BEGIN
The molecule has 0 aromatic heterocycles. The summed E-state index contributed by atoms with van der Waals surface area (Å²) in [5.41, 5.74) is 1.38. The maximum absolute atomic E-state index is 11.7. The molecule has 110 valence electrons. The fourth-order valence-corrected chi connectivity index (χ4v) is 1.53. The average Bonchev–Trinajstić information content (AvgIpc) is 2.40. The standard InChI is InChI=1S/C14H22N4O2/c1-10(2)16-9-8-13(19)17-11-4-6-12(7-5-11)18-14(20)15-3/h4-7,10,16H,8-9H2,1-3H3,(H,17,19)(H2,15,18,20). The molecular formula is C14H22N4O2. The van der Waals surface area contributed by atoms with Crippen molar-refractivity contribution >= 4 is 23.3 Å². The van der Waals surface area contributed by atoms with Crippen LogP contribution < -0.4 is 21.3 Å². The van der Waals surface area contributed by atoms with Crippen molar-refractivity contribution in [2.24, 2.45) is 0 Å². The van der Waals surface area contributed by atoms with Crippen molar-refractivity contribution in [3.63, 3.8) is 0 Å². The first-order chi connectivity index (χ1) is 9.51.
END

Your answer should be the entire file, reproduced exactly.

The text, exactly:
The molecule has 0 aromatic heterocycles. The summed E-state index contributed by atoms with van der Waals surface area (Å²) in [5.41, 5.74) is 1.38. The maximum absolute atomic E-state index is 11.7. The molecule has 110 valence electrons. The fourth-order valence-corrected chi connectivity index (χ4v) is 1.53. The average Bonchev–Trinajstić information content (AvgIpc) is 2.40. The standard InChI is InChI=1S/C14H22N4O2/c1-10(2)16-9-8-13(19)17-11-4-6-12(7-5-11)18-14(20)15-3/h4-7,10,16H,8-9H2,1-3H3,(H,17,19)(H2,15,18,20). The molecular formula is C14H22N4O2. The van der Waals surface area contributed by atoms with Crippen molar-refractivity contribution >= 4 is 23.3 Å². The van der Waals surface area contributed by atoms with Crippen LogP contribution < -0.4 is 21.3 Å². The van der Waals surface area contributed by atoms with Crippen molar-refractivity contribution in [2.24, 2.45) is 0 Å². The van der Waals surface area contributed by atoms with Crippen molar-refractivity contribution in [3.63, 3.8) is 0 Å². The first-order chi connectivity index (χ1) is 9.51.